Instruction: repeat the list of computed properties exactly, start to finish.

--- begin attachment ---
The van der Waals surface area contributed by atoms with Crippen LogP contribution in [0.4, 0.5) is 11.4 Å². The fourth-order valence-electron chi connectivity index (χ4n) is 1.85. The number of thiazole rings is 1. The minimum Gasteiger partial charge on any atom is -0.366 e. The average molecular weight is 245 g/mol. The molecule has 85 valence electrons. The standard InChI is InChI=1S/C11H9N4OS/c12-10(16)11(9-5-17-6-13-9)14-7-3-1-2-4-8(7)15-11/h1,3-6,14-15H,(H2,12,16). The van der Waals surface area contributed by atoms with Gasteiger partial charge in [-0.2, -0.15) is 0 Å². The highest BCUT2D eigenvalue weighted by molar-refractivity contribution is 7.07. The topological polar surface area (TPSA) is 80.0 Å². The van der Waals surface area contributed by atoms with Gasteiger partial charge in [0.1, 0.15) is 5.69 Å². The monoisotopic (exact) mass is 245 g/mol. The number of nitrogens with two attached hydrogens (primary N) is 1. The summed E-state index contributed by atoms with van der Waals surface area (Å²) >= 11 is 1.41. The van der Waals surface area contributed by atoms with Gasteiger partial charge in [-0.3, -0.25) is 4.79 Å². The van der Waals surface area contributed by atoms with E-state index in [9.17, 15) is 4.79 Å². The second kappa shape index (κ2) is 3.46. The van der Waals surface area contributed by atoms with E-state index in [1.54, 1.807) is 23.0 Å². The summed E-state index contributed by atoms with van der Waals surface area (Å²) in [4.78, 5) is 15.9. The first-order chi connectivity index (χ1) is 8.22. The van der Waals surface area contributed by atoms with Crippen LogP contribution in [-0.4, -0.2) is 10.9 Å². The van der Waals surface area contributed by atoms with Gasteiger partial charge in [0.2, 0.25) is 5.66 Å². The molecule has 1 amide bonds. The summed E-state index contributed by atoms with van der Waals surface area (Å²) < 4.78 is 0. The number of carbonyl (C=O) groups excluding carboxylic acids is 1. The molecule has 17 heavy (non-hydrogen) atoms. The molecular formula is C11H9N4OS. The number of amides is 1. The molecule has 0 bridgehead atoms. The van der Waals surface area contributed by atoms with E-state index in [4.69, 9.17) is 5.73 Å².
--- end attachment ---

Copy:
The van der Waals surface area contributed by atoms with Crippen LogP contribution in [0.4, 0.5) is 11.4 Å². The fourth-order valence-electron chi connectivity index (χ4n) is 1.85. The number of thiazole rings is 1. The minimum Gasteiger partial charge on any atom is -0.366 e. The average molecular weight is 245 g/mol. The molecule has 85 valence electrons. The standard InChI is InChI=1S/C11H9N4OS/c12-10(16)11(9-5-17-6-13-9)14-7-3-1-2-4-8(7)15-11/h1,3-6,14-15H,(H2,12,16). The van der Waals surface area contributed by atoms with Gasteiger partial charge in [-0.2, -0.15) is 0 Å². The highest BCUT2D eigenvalue weighted by molar-refractivity contribution is 7.07. The topological polar surface area (TPSA) is 80.0 Å². The van der Waals surface area contributed by atoms with Gasteiger partial charge in [0.1, 0.15) is 5.69 Å². The monoisotopic (exact) mass is 245 g/mol. The number of nitrogens with two attached hydrogens (primary N) is 1. The summed E-state index contributed by atoms with van der Waals surface area (Å²) >= 11 is 1.41. The van der Waals surface area contributed by atoms with Gasteiger partial charge in [-0.3, -0.25) is 4.79 Å². The van der Waals surface area contributed by atoms with E-state index in [9.17, 15) is 4.79 Å². The second kappa shape index (κ2) is 3.46. The van der Waals surface area contributed by atoms with E-state index in [1.54, 1.807) is 23.0 Å². The summed E-state index contributed by atoms with van der Waals surface area (Å²) in [4.78, 5) is 15.9. The first-order chi connectivity index (χ1) is 8.22. The van der Waals surface area contributed by atoms with Crippen LogP contribution in [-0.4, -0.2) is 10.9 Å². The van der Waals surface area contributed by atoms with Gasteiger partial charge in [0.2, 0.25) is 5.66 Å². The molecule has 1 amide bonds. The summed E-state index contributed by atoms with van der Waals surface area (Å²) < 4.78 is 0. The number of carbonyl (C=O) groups excluding carboxylic acids is 1. The molecule has 17 heavy (non-hydrogen) atoms. The molecular formula is C11H9N4OS. The number of amides is 1. The molecule has 0 bridgehead atoms. The van der Waals surface area contributed by atoms with E-state index in [4.69, 9.17) is 5.73 Å².